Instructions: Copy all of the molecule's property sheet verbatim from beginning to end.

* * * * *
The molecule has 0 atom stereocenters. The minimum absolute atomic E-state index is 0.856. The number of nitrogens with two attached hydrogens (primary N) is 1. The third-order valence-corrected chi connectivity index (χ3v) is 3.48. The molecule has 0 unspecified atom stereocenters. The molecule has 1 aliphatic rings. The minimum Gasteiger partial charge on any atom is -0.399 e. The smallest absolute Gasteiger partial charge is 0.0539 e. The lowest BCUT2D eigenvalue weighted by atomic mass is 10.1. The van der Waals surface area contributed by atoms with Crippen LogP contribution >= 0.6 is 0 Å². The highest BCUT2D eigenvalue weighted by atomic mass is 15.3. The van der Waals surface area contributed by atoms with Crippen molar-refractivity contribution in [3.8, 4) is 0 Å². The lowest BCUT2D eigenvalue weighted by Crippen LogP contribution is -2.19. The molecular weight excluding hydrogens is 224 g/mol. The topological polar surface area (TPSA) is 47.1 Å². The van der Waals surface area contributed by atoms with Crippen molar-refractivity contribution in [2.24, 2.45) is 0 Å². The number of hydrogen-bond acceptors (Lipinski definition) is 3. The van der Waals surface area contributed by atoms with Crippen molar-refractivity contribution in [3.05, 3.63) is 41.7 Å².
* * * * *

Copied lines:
The molecule has 0 atom stereocenters. The minimum absolute atomic E-state index is 0.856. The number of nitrogens with two attached hydrogens (primary N) is 1. The third-order valence-corrected chi connectivity index (χ3v) is 3.48. The molecule has 0 unspecified atom stereocenters. The molecule has 1 aliphatic rings. The minimum Gasteiger partial charge on any atom is -0.399 e. The smallest absolute Gasteiger partial charge is 0.0539 e. The lowest BCUT2D eigenvalue weighted by atomic mass is 10.1. The van der Waals surface area contributed by atoms with Crippen LogP contribution >= 0.6 is 0 Å². The highest BCUT2D eigenvalue weighted by atomic mass is 15.3. The van der Waals surface area contributed by atoms with Crippen molar-refractivity contribution in [3.8, 4) is 0 Å². The lowest BCUT2D eigenvalue weighted by Crippen LogP contribution is -2.19. The molecular weight excluding hydrogens is 224 g/mol. The topological polar surface area (TPSA) is 47.1 Å². The van der Waals surface area contributed by atoms with Crippen molar-refractivity contribution in [2.24, 2.45) is 0 Å². The number of hydrogen-bond acceptors (Lipinski definition) is 3. The van der Waals surface area contributed by atoms with Crippen molar-refractivity contribution in [3.05, 3.63) is 41.7 Å².